Granite Wharf


General information on Granite Wharf here

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The Tide Mill  – item on Greenwich Industrial History blog announcing the finding of the mill

Greenwich Medieval Tide Mill – item on Greenwich Industrial History blog reporting on a talk about the mill

Water power in medieval Greenwich– item on Greenwich Industrial History blog reporting on an article on the mill


John Mowlem and Granite Wharf – article by Mary Mills written for Bygone Kent

geolgal wal0001 – brochure about the a copy of the wall at Watchett Station

Brochure on relocation of the Cadet Place Wall.  lovells cadet place wall0001

Letters on the Cadet Place wall  and more letters robinson letters0001 from Geologist Eric Robinson describing the wall

Curiosities of Swanage – the Great Globe, extract from book about Swanage

George Bullock


John West



LRA Report on Wharves – London Rivers Association Report, 1980s

Wilders and Walker Moorings

(cf Shrubsall)


Factory and sheds 1850-1860

Ovenall & Nelan Ltd.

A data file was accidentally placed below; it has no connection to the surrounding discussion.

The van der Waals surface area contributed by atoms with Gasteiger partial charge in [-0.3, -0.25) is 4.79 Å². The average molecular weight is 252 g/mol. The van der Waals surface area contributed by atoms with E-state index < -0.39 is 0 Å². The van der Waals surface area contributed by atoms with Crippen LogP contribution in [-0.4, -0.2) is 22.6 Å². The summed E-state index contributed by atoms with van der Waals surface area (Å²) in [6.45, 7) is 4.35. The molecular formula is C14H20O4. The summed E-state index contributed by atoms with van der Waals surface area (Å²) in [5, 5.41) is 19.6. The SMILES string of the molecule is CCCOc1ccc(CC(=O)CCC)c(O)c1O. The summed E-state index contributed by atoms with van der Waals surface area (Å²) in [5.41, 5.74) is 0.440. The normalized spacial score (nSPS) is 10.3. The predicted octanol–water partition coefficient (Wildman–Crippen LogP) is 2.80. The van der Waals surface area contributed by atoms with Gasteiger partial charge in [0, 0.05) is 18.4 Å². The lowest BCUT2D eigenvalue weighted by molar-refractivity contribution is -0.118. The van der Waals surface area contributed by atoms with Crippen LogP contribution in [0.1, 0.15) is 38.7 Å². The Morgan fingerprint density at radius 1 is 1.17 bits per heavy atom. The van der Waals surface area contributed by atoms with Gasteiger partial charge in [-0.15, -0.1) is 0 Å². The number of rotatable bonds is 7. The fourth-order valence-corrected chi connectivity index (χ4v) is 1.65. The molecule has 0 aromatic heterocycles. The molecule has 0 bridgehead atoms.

Barge and tug repairs 1950s


William, Basil ad Percy leased Granite Wharf and  Yard in 1922.  Their father had been a contractor for iron and steel – railway track  – based from 1880 at Creek Road in Deptford. In 1936 they moved to Westmoor Street, Charlton having built up a business in sewage treatment machinery.

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A  number of cement works were set up on the Morden College sites on the west bank of the Peninsula. These were in addition to other works makes artificial stone and ‘composition’.

AT ENDERBY WHARF – A confused situation exists on the remaining section of the old gunpowder site – K3 on the Skinner plan. On earlier Morden College plans it is shown in the ownership of ‘Calvert Clark’.. In 1838 Enderbys acquired some land from Calvert Clark – and it was, perhaps, this area.

In 1843 the tithe map shows the area in the ownership of Enderby with a cottage and garden on some of the site, but no industrial development.

By 1855 a cement works had been built on this site by a company called Winkfield Bell and by William Buckwell who had opened his ‘patent composition stone works’as well. Buckwell’s works was to last only a year, since by 1861 he was in gaol. In 1863 a James Pomeroy is shown with a cement works – and although from the listings in the rate books this appears to be to the south on Beale’s site, it may be that he had taken over Buckwell’s works. It is unlikely that he lasted very long since there no is further mention of him.